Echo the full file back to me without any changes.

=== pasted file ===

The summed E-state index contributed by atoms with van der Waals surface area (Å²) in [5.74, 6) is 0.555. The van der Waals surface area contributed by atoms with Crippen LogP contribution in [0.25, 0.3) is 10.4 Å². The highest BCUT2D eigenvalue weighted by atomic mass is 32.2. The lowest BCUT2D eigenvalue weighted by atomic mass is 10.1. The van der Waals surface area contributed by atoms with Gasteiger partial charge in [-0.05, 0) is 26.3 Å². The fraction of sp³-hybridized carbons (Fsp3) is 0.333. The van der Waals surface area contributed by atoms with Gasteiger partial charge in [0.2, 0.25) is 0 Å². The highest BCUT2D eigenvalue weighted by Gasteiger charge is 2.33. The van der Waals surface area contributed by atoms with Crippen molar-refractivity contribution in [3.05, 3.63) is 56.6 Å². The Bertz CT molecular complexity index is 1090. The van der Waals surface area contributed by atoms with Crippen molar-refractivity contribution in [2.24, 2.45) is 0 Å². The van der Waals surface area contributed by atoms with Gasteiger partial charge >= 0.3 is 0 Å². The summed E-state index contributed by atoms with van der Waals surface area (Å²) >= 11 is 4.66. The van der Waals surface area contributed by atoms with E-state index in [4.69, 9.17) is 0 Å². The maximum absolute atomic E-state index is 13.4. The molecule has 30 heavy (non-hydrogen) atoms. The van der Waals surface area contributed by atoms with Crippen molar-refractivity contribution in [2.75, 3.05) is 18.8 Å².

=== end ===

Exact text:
The summed E-state index contributed by atoms with van der Waals surface area (Å²) in [5.74, 6) is 0.555. The van der Waals surface area contributed by atoms with Crippen LogP contribution in [0.25, 0.3) is 10.4 Å². The highest BCUT2D eigenvalue weighted by atomic mass is 32.2. The lowest BCUT2D eigenvalue weighted by atomic mass is 10.1. The van der Waals surface area contributed by atoms with Gasteiger partial charge in [-0.05, 0) is 26.3 Å². The fraction of sp³-hybridized carbons (Fsp3) is 0.333. The van der Waals surface area contributed by atoms with Gasteiger partial charge in [0.2, 0.25) is 0 Å². The highest BCUT2D eigenvalue weighted by Gasteiger charge is 2.33. The van der Waals surface area contributed by atoms with Crippen molar-refractivity contribution in [3.05, 3.63) is 56.6 Å². The Bertz CT molecular complexity index is 1090. The van der Waals surface area contributed by atoms with Crippen molar-refractivity contribution in [2.24, 2.45) is 0 Å². The van der Waals surface area contributed by atoms with Gasteiger partial charge >= 0.3 is 0 Å². The summed E-state index contributed by atoms with van der Waals surface area (Å²) >= 11 is 4.66. The van der Waals surface area contributed by atoms with E-state index in [4.69, 9.17) is 0 Å². The maximum absolute atomic E-state index is 13.4. The molecule has 30 heavy (non-hydrogen) atoms. The van der Waals surface area contributed by atoms with Crippen molar-refractivity contribution in [2.75, 3.05) is 18.8 Å².